Many smooth jazz fans will be surprised at the way the ‘unheard of’ Shilts has powered his way onto smooth jazz radio with ‘Look What Happened’. However, those in the know will have readily made the connection between Paul ‘Shilts’ Weimar and the urban jazz funk outfit Down To The Bone (DTTB) for whom he has been both bandleader and front man. ‘Look What Happened’ is the first radio single from his debut CD on Artizen Records, ‘Head Boppin’, and could be more accurately described as a big funky number from a big funky album.
Shilts hails from London, England and has been playing saxophone since his early teens. At the age of 15 he was asked to join the National Youth Jazz Orchestra of Great Britain and while with them gained experience by supporting such great jazz stars as Nancy Wilson, Buddy Greco, Rosemary Clooney, George Shearing and Mel Torme.
A professional by the age of 16, Paul was soon working in nightclubs and backing the likes of Rose Royce, The Temptations, Four Tops, and The Drifters. Refreshed from a travel spree that saw him work in Hong Kong, the Middle East, Europe and the Caribbean he firmly established himself on the London session scene where he recorded with artists that included David Bowie, Jimmy Paige, Bill Wyman and Lulu. He hooked up with UK pop band Breathe who went on to have a sequence of top 10 hits in the USA but Shilts never lost sight of his love for jazz. He co-formed System X with five other like-minded London session musicians and, in part, this different exposure led to him being noticed for his soulful, funky saxophone style. He joined British Acid Jazz group The Brand New Heavies in 1994 and stayed with them for six years. In 1995 he took time out to tour with chart toppers Jamiroquai but it was during his time with the Heavies that Shilts met keyboard player Neil Cowley. That in turn led to an introduction to Chris J Morgans at Internal Bass and Stuart Wade, who was then and is now, the creative force behind Down To The Bone. Chris and Stuart asked Paul to form and front the live incarnation of DTTB with the result that, numerous tours and six albums later, Shilts has become the face of the DTTB live band and a budding solo artist in his own right.
In fact his solo debut came in 2001 with ‘See What Happens’. The album earned Shilts a National Smooth Jazz Awards nomination for Best New Artist and the title of the first single from the new CD is a riff on the title of this 2001 release. ‘Look What Happened’ features Rick Braun on trumpet and flugelhorn while veteran sidemen Ricky Lawson (drums) and Lenny Castro (percussion) establish a groove that they maintain throughout. It’s hugely funky and looks all set to burst into the chart of thirty most played on smooth jazz radio. Even better is the seriously catchy ‘Knew You’d Like This’. It knocks your socks off with its sheer funkiness and poses the question of why it was not selected as first choice for radio. Rick Braun appears again on ‘Break The Mold’. This big feel good smooth jazz number rocks along in its pleasing mid tempo way and Braun steps up again, this time on vocals, for the Latin tinged and jazzy ‘Pesos For Bud’.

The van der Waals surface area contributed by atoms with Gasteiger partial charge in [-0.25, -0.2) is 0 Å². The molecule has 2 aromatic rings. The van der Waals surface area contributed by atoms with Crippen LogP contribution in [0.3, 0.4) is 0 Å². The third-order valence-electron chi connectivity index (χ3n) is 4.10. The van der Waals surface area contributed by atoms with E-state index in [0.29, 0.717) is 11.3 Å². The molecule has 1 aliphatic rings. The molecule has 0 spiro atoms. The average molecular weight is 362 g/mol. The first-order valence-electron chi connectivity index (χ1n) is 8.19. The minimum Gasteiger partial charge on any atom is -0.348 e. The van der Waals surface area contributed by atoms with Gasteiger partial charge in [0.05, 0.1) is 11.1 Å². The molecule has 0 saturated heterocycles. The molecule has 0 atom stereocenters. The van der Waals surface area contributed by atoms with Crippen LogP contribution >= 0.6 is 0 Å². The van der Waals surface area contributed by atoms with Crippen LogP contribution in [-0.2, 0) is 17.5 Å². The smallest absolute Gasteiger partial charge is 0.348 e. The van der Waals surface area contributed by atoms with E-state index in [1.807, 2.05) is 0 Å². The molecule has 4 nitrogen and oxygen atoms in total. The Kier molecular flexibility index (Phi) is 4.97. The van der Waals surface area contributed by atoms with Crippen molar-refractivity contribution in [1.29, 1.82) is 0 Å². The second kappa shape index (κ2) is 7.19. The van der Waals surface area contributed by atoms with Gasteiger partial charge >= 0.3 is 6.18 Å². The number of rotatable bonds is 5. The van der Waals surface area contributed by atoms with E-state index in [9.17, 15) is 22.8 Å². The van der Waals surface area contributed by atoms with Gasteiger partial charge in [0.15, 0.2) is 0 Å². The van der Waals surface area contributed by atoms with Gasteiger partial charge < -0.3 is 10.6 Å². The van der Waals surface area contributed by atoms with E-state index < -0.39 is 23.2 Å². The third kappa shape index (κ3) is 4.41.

‘Got Love’ is co-written by Shilts and his one time colleague from The Brand New Heavies, Siedah Garrett. This authentic slice of jazz funk takes the reunion right into the studio where Shilts blows up a storm and then some over Garrett’s slinky smooth vocals. The title track is bright and of course funky. It will do for you just what its name suggests while ‘Good Evans’ is slower, smoky but ultra catchy too. Jazzy in a straight ahead (ish) kind of a way it features a guest performance by Jeff Lorber on piano.
As well as sharing production credits with Artizen co-owner Rick Braun, Shilts has written nine of the ten excellent tracks. The exception is his pleasant take on the Stevie Wonder composition ‘Tuesday Heartbreak’ which includes a guitar solo from fellow Brit Chris Standring. The wonderful ‘Mrs Magic’ is one of several tracks blessed by the excellent Fender Rhodes and keyboards of Bill Steinway. Freddie Washington’s bass gets this one cooking while Braun on trumpet, Nick Lane on trombone and of course Shilts himself combine to produce the horn section from heaven. With additional contributions from Ricky Peterson on Hammond B3, Ross Bolton on guitar and the aforementioned Castro and Lawson, the result is a funky crawler that reeks of retro earthiness. Despite all that, Smooth Jazz Therapy’s selection for best track on the album is ‘Say Something’. Warm and romantic with that full Shilts sound, this is a piece of smooth jazz that checks all the right boxes.
‘Head Boppin’ is an album that continuously endorses the feel that Shilts has for funk and is proof, if indeed proof were needed, that he is right here right now as a serious solo smooth jazz performer.
For more on Shilts go to www.shiltsmusic.com